Whether the calendar says summer or fall,
these flowers such as Russian Sage, Bee Balm, Yarrow, Borage and Sunflowers, will attract butterflies and hummingbirds until the first frost – and sometimes beyond. It’s important to keep flowers blooming as long as possible to help butterflies and hummingbirds later in the season. With tons of monarchs and hummingbirds migrating south for the winter, these amazing creatures still need good nectar sources to fuel them on their journeys. While some hummers and monarchs start their flights south as early as late July, many of them are still passing through in late October or even early November.
Choose a sunny location! Butterflies are solar powered. They need to be warm and dry in order to fly. If you do not have an open yard, plant a series of small gardens that will take advantage of the sunny spots as the sun moves through your yard. The butterflies will move with the sun.
Provide shelter! Butterflies are fragile and can be blown about easily. Gardens on the edges of your yard, up against shrubby or forested areas or a fence can offer considerable protection from winds. Gardens placed out in the most open part of your property to take advantage of the sun all day long will be more attractive to butterflies if designed to also offer shelter. Hummingbirds utilize cover near gardens and feeders in between feeding sessions. Dead snags and bare twigs in nearby shrubs will become favored resting spots and can be predictable places to search for perched hummingbirds. Keep in mind that hummingbirds favor slim, downward sloping branches over open areas for their nests, just the sort of branches that border your open yard and gardens. Keep this in mind when trimming in the early spring.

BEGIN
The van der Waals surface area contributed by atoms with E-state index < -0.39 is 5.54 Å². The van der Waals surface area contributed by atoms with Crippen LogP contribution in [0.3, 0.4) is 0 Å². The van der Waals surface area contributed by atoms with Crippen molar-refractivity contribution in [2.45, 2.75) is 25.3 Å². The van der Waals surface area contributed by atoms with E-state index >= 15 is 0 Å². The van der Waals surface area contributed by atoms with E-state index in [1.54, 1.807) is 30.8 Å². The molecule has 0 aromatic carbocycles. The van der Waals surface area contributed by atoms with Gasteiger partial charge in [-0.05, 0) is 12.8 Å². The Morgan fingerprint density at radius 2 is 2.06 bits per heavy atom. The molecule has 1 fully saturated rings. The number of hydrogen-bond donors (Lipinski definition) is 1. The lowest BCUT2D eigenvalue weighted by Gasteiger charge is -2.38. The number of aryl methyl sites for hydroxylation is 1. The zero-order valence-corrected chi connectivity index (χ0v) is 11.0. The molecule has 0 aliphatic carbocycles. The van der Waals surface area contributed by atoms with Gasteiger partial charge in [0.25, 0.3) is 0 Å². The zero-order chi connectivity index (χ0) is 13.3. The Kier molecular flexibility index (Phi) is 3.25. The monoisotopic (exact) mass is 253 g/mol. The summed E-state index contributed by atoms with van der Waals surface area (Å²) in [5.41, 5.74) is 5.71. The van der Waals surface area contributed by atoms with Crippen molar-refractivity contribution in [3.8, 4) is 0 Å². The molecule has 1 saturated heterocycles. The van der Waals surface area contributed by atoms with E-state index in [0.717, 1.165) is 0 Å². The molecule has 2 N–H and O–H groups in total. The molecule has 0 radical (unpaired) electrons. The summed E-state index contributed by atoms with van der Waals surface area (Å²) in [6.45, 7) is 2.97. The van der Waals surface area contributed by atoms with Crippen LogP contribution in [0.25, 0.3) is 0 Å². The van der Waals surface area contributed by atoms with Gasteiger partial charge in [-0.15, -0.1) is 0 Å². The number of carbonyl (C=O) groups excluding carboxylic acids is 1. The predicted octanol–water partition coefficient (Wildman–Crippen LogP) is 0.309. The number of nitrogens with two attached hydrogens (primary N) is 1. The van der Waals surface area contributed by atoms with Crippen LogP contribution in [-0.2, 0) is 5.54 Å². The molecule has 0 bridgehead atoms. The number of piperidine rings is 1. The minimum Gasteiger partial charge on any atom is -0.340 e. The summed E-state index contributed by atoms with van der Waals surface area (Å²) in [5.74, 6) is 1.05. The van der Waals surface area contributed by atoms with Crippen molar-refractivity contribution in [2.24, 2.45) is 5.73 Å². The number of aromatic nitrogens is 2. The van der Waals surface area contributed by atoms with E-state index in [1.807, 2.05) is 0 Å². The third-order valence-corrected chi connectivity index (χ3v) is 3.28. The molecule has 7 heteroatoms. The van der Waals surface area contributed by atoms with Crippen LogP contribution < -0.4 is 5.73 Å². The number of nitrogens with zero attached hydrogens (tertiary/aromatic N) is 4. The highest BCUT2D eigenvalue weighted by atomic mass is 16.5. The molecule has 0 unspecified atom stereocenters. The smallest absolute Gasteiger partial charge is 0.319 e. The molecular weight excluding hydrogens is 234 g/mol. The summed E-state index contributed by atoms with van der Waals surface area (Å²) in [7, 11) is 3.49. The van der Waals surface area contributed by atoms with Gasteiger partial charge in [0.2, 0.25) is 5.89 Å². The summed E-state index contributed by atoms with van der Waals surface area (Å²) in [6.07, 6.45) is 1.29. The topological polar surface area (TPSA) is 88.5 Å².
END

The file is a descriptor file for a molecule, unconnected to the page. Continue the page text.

The importance of diversity. A wide open grass lawn with a lone hummingbird or butterfly garden in the middle of it may attract some activity but probably very little compared to an area with more options. Think diversity. You can incorporate into your plan natural or weedy areas, plantings of trees and shrubs, a wildflower meadow and a minimal amount of lawn. Butterfly and hummingbird activity will take off!
Work with what you already have. Incorporate your gardens into available spots. Do not cut down your forest to put in a butterfly garden or create a meadow. Use some of your mowed lawn instead. The library offers some stellar research on caterpillar food plants. You will want to plant some of these.
Long term planting. Sketch a plan for your property incorporating all the elements mentioned above that you want in your garden habitats. The plan can be carried out in stages, each year tackling a different garden, meadow, shrub border or even a pond area. You’ll find it very helpful to have a rough plan to be working from. If a permanent watering system is possible, consider it early on before you’ve planted hundreds of dollars worth of plants. Such a watering system will help you through drought periods and in the first year of a new garden’s life. By planting natives you should be able to keep watering to a minimum.
Be selective and plant in masses. A garden with dozens of different kinds of plants, one or two of each, is much less attractive to butterflies and hummers than massed plantings of well-selected plants. You’ll probably want to include plants favored by butterflies and hummers. Bee balm, coneflower and honeysuckle are all high on the list. Your local nursery should be able to make some good recommendations and don’t forget the folks at the Master Gardeners through the extension. They are a veritable wealth of information and love to talk gardening.